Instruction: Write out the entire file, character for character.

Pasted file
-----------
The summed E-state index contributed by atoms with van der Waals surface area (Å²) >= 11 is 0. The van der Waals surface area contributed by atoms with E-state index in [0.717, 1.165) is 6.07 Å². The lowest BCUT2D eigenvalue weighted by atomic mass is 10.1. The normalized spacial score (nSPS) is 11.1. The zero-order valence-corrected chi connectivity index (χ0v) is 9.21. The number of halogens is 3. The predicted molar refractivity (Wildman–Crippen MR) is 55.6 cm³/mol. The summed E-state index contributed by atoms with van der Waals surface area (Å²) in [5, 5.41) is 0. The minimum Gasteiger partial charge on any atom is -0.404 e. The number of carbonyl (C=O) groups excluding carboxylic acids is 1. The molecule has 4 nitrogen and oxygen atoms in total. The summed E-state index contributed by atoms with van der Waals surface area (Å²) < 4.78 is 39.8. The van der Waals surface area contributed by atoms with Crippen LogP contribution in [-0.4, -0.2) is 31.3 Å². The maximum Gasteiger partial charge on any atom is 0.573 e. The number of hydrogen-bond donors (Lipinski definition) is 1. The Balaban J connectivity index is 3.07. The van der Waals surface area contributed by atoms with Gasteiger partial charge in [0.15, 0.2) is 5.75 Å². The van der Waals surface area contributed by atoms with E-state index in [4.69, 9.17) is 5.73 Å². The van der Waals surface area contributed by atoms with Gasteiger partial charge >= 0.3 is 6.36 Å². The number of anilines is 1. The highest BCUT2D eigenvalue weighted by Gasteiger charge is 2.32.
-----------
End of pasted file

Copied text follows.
The summed E-state index contributed by atoms with van der Waals surface area (Å²) >= 11 is 0. The van der Waals surface area contributed by atoms with E-state index in [0.717, 1.165) is 6.07 Å². The lowest BCUT2D eigenvalue weighted by atomic mass is 10.1. The normalized spacial score (nSPS) is 11.1. The zero-order valence-corrected chi connectivity index (χ0v) is 9.21. The number of halogens is 3. The predicted molar refractivity (Wildman–Crippen MR) is 55.6 cm³/mol. The summed E-state index contributed by atoms with van der Waals surface area (Å²) in [5, 5.41) is 0. The minimum Gasteiger partial charge on any atom is -0.404 e. The number of carbonyl (C=O) groups excluding carboxylic acids is 1. The molecule has 4 nitrogen and oxygen atoms in total. The summed E-state index contributed by atoms with van der Waals surface area (Å²) < 4.78 is 39.8. The van der Waals surface area contributed by atoms with Crippen LogP contribution in [-0.4, -0.2) is 31.3 Å². The maximum Gasteiger partial charge on any atom is 0.573 e. The number of hydrogen-bond donors (Lipinski definition) is 1. The Balaban J connectivity index is 3.07. The van der Waals surface area contributed by atoms with Gasteiger partial charge in [0.15, 0.2) is 5.75 Å². The van der Waals surface area contributed by atoms with E-state index in [4.69, 9.17) is 5.73 Å². The van der Waals surface area contributed by atoms with Gasteiger partial charge >= 0.3 is 6.36 Å². The number of anilines is 1. The highest BCUT2D eigenvalue weighted by Gasteiger charge is 2.32.